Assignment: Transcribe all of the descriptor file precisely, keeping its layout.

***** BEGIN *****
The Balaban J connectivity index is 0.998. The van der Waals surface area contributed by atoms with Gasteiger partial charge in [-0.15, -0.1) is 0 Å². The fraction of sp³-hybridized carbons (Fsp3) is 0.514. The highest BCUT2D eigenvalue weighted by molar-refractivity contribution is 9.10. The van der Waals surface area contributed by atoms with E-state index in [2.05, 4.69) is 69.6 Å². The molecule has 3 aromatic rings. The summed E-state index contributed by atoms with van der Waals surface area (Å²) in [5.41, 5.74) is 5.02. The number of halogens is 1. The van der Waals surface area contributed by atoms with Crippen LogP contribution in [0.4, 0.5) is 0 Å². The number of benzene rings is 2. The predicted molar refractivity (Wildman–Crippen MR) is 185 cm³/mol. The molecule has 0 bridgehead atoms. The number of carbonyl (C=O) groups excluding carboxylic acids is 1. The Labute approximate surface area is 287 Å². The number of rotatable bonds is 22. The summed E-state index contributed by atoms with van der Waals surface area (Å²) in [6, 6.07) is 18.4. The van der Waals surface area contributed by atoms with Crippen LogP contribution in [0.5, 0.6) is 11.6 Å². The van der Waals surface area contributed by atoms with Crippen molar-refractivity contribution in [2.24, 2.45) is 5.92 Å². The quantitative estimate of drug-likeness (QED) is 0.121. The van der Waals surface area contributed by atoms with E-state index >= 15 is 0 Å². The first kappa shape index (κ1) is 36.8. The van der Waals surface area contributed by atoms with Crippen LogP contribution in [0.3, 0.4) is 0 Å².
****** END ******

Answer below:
The Balaban J connectivity index is 0.998. The van der Waals surface area contributed by atoms with Gasteiger partial charge in [-0.15, -0.1) is 0 Å². The fraction of sp³-hybridized carbons (Fsp3) is 0.514. The highest BCUT2D eigenvalue weighted by molar-refractivity contribution is 9.10. The van der Waals surface area contributed by atoms with E-state index in [2.05, 4.69) is 69.6 Å². The molecule has 3 aromatic rings. The summed E-state index contributed by atoms with van der Waals surface area (Å²) in [5.41, 5.74) is 5.02. The number of halogens is 1. The van der Waals surface area contributed by atoms with Crippen LogP contribution in [0.4, 0.5) is 0 Å². The number of benzene rings is 2. The predicted molar refractivity (Wildman–Crippen MR) is 185 cm³/mol. The molecule has 0 bridgehead atoms. The number of carbonyl (C=O) groups excluding carboxylic acids is 1. The Labute approximate surface area is 287 Å². The number of rotatable bonds is 22. The summed E-state index contributed by atoms with van der Waals surface area (Å²) in [6, 6.07) is 18.4. The van der Waals surface area contributed by atoms with Crippen LogP contribution in [0.5, 0.6) is 11.6 Å². The van der Waals surface area contributed by atoms with Crippen molar-refractivity contribution in [2.24, 2.45) is 5.92 Å². The quantitative estimate of drug-likeness (QED) is 0.121. The van der Waals surface area contributed by atoms with E-state index >= 15 is 0 Å². The first kappa shape index (κ1) is 36.8. The van der Waals surface area contributed by atoms with Crippen LogP contribution in [0.3, 0.4) is 0 Å².